Amazon Kindle provides a popular, easy-to-use, and (sometimes) cheap ecosystem of devices and books for anyone who enjoys reading eBooks. Of course they are also not the most ethical of companies which might make the proposition entirely unattractive to you - which is not a topic I’ll deal with here. However their monopolistic ways are such that many folk end up with a stash of Kindle ebooks they bought.

One problem though is that Kindle books are (usually) encrypted with DRM. This means that whilst they open smoothly on Kindle devices, Kindle apps and the Kindle Reader website they won’t work anywhere else. You can’t switch to a different ereader device, a different app or read them on an operating system that doesn’t have the app (except perhaps via the web).

Furthermore presumably if you lose access to your Amazon account then you’ve also lost all your books. That’s presumably unlikely to happen most of people, but there are plenty of stories on the internet of people this has apparently happened to.

And it’s not absolutely unheard of for Amazon to magically make a book you thought you purchased vanish. Famously, people woke up one day to find that the copy of George Orwell’s book ‘1984’ of all things - you know, the one about how the government retrospectively rewrites history by changing the digital records of what happened - had vanished, from the Amazon store and their own Kindles. They’re also able to change the content of the books after you purchased them - in theory for good, but each individual case might depend on your opinion. So all in all, whether you’re switching apps or devices or simply trying to make a safe backup, you’re going to end up with a bunch of unusable files if you try to open them in something not officially created by Amazon. I don’t love this, to say the least.

But it turns out that the wonderful internet people have figured out how to remove the DRM from Amazon eBooks. Once the DRM is gone you can open it on any device or app that supports the file format, or use a tool such as Calibre to convert them to other formats that your chosen reading setup can work with.

Obviously if removing DRM is illegal where you live - and to be honest it probably is, but hey, you never know - then you shouldn’t do it. But once you moved to a country where it is permitted then the below is - purely in theory of course - one of the simpler ways you might do it.

One method to do this is via the aforementioned Calibre ebook management software which is free, open source and available for Windows, MacOS and Linux operating systems and one of its plugins. Calibre is actually well worth a look if you’re into ebooks even if you aren’t stuck with a load of DRM-laden Kindle files.

Below I’m going to outline what I believe to have been the most reliable approach over time.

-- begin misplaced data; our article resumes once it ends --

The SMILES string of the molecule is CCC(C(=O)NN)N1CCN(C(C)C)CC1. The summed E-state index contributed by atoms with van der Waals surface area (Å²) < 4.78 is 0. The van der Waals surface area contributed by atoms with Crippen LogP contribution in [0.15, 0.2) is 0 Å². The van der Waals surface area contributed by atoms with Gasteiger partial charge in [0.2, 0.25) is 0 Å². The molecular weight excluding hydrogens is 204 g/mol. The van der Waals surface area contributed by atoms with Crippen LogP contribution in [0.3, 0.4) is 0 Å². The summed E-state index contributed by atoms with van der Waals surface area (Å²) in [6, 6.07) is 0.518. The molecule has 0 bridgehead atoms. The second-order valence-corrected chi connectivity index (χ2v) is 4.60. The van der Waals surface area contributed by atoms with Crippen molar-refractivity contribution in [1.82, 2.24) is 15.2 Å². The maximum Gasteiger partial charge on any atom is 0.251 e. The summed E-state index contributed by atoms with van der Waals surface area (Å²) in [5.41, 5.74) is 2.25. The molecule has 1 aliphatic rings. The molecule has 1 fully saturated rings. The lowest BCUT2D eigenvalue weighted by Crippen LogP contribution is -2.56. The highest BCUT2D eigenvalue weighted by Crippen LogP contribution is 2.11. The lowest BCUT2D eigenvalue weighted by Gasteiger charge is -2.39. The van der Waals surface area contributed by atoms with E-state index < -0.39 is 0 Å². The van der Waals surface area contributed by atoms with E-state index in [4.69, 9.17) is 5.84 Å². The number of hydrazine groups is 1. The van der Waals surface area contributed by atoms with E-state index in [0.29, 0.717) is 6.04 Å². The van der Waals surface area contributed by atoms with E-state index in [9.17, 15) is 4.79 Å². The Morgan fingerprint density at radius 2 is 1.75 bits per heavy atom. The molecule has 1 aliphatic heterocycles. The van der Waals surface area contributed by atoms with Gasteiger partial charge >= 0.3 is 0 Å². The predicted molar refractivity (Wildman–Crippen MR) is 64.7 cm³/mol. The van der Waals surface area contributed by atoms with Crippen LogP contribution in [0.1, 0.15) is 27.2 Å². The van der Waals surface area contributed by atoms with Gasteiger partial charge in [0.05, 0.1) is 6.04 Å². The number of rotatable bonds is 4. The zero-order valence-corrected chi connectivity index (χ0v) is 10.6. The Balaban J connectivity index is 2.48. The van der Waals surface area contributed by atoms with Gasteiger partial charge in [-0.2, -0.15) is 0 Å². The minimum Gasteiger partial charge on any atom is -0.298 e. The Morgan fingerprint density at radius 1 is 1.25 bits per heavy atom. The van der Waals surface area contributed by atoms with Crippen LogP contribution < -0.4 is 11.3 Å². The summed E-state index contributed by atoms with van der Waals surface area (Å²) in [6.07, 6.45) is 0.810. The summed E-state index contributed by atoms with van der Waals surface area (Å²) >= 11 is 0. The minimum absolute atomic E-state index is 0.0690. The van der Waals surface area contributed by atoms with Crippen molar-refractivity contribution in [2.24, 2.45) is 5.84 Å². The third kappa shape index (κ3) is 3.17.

There are two downsides to this approach though:

Firstly you have to have a hardware Kindle eInk device currently registered to your Amazon account. It shouldn’t matter which model as long as its one of the eInk ones and not one of their Android ‘Fire’ style tablets. I have heard of people buying an old and cheap ereader from eBay just to connect it up to their Amazon account to enable the below, even if they have no intention of using the device itself.

It doesn’t actually matter if your Kindle is later broken or lost; the key is that it must currently be registered to your Amazon account.

Secondly you have to download your books from the Amazon website to your computer one at a time as far as I can tell. This will be painful if you have a lot of books.

If it’s unbearable then I know some people have had success using the Kindle apps for Windows and Macs to download books en masse. But the encryption Amazon uses in that case is different than that used when you are using a Kindle eInk eReader. It seems to change often enough that depending on exactly what and when you try it you might come up against problems with the actual DRM removal.

That said, if you want to try that way you’ll still need the plugin mentioned below - but also I’d suggest you search for another guide as there’s more to it than what I’m outlining here. The Calibre subreddit is perhaps one of the best places to find this stuff, but there are plenty of possibilities.

But if you can cope with that, then:

  • First make sure you have Calibre installed.
  • Then download the DeDRM_tools plugin. I think the newest version is from the noDRM repo; this one. Download the zip file at the bottom of the page ( at the time of writing).
  • Extract the files from the zip somewhere onto your computer.

Then load Calibre and do the following inside it:

  • Preferences -> Advanced -> Load plugin from file.
  • Choose to load the file you downloaded.
  • Reboot Calibre (maybe).
  • Preferences -> Advanced -> Plugins -> DeDrm -> Customize Plugin -> Kindle eInk ebooks
  • Add the serial number of your Kindle, which is available either somewhere in your Kindle settings or on the Amazon website if you go to the page called “Manage your content and devices” and enter the devices section. Now you can see why you need an eInk Kindle to have been connected.

Now back the Amazon website page “Manage your content and devices”:

  • Go to Content and then Books and find the book you want.
  • Under “More actions” select to download and transfer via USB.
  • Pick the device that you added the serial number of when it asks you which devices. This will download a file, currently ending in azw3.

Lastly, Inside Calibre, import the azw3 book as usual via Add Books menu. And there we go, the book should hopefully open just fine in Calibre and be freely available for reading, conversion and all the other good stuff Calibre does.